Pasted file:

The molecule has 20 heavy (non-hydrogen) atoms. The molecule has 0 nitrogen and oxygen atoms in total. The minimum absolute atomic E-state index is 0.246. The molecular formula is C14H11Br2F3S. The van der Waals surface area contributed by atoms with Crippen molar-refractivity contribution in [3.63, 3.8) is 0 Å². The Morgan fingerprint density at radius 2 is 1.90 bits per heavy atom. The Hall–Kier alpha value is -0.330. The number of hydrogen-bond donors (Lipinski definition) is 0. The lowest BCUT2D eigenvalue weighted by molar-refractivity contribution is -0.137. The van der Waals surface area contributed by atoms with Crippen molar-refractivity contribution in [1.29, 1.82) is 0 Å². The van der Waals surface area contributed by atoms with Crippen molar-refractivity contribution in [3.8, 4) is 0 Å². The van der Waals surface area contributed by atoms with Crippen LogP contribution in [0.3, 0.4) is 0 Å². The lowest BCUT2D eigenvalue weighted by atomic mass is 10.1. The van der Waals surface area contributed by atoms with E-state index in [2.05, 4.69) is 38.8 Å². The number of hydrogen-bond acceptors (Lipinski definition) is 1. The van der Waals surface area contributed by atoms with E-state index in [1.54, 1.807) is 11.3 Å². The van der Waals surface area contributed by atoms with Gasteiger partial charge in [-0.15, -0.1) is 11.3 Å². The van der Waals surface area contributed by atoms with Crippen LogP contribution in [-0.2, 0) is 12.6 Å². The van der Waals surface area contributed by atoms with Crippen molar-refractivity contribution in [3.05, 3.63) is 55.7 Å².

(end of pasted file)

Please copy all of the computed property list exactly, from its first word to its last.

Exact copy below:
The molecule has 20 heavy (non-hydrogen) atoms. The molecule has 0 nitrogen and oxygen atoms in total. The minimum absolute atomic E-state index is 0.246. The molecular formula is C14H11Br2F3S. The van der Waals surface area contributed by atoms with Crippen molar-refractivity contribution in [3.63, 3.8) is 0 Å². The Morgan fingerprint density at radius 2 is 1.90 bits per heavy atom. The Hall–Kier alpha value is -0.330. The number of hydrogen-bond donors (Lipinski definition) is 0. The lowest BCUT2D eigenvalue weighted by molar-refractivity contribution is -0.137. The van der Waals surface area contributed by atoms with Crippen molar-refractivity contribution in [1.29, 1.82) is 0 Å². The van der Waals surface area contributed by atoms with Crippen molar-refractivity contribution in [3.8, 4) is 0 Å². The van der Waals surface area contributed by atoms with Crippen LogP contribution in [0.3, 0.4) is 0 Å². The lowest BCUT2D eigenvalue weighted by atomic mass is 10.1. The van der Waals surface area contributed by atoms with E-state index in [2.05, 4.69) is 38.8 Å². The number of hydrogen-bond acceptors (Lipinski definition) is 1. The van der Waals surface area contributed by atoms with E-state index in [1.54, 1.807) is 11.3 Å². The van der Waals surface area contributed by atoms with Gasteiger partial charge in [-0.15, -0.1) is 11.3 Å². The van der Waals surface area contributed by atoms with Crippen LogP contribution in [-0.2, 0) is 12.6 Å². The van der Waals surface area contributed by atoms with Crippen molar-refractivity contribution in [3.05, 3.63) is 55.7 Å².